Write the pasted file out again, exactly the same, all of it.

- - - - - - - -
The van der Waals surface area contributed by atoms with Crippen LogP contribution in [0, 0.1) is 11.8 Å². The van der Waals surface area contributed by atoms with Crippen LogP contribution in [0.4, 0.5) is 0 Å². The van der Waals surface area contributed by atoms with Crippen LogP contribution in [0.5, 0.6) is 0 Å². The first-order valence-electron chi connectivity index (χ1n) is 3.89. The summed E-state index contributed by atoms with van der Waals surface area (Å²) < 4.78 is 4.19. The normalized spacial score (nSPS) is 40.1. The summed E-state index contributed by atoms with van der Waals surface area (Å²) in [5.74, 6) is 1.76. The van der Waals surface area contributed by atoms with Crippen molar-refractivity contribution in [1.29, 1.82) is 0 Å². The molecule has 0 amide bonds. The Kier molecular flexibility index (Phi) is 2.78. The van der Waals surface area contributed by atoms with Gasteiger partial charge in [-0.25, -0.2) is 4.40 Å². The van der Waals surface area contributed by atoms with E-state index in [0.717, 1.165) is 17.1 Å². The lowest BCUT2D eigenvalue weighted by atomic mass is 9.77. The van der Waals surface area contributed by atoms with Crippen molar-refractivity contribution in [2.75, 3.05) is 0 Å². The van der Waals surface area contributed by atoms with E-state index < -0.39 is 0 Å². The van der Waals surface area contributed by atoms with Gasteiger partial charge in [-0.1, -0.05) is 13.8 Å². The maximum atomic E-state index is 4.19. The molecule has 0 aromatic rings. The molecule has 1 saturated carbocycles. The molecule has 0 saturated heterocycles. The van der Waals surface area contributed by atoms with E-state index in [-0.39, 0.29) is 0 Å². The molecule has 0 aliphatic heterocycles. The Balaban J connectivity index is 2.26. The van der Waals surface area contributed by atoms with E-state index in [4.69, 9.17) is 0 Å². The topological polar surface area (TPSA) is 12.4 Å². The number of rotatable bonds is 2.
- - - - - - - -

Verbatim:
The van der Waals surface area contributed by atoms with Crippen LogP contribution in [0, 0.1) is 11.8 Å². The van der Waals surface area contributed by atoms with Crippen LogP contribution in [0.4, 0.5) is 0 Å². The van der Waals surface area contributed by atoms with Crippen LogP contribution in [0.5, 0.6) is 0 Å². The first-order valence-electron chi connectivity index (χ1n) is 3.89. The summed E-state index contributed by atoms with van der Waals surface area (Å²) < 4.78 is 4.19. The normalized spacial score (nSPS) is 40.1. The summed E-state index contributed by atoms with van der Waals surface area (Å²) in [5.74, 6) is 1.76. The van der Waals surface area contributed by atoms with Crippen molar-refractivity contribution in [1.29, 1.82) is 0 Å². The molecule has 0 amide bonds. The Kier molecular flexibility index (Phi) is 2.78. The van der Waals surface area contributed by atoms with Gasteiger partial charge in [-0.25, -0.2) is 4.40 Å². The van der Waals surface area contributed by atoms with E-state index in [0.717, 1.165) is 17.1 Å². The lowest BCUT2D eigenvalue weighted by atomic mass is 9.77. The van der Waals surface area contributed by atoms with Crippen molar-refractivity contribution in [2.75, 3.05) is 0 Å². The van der Waals surface area contributed by atoms with E-state index < -0.39 is 0 Å². The van der Waals surface area contributed by atoms with Gasteiger partial charge in [-0.1, -0.05) is 13.8 Å². The maximum atomic E-state index is 4.19. The molecule has 0 aromatic rings. The molecule has 1 saturated carbocycles. The molecule has 0 saturated heterocycles. The van der Waals surface area contributed by atoms with E-state index in [-0.39, 0.29) is 0 Å². The molecule has 0 aliphatic heterocycles. The Balaban J connectivity index is 2.26. The van der Waals surface area contributed by atoms with E-state index in [4.69, 9.17) is 0 Å². The topological polar surface area (TPSA) is 12.4 Å². The number of rotatable bonds is 2.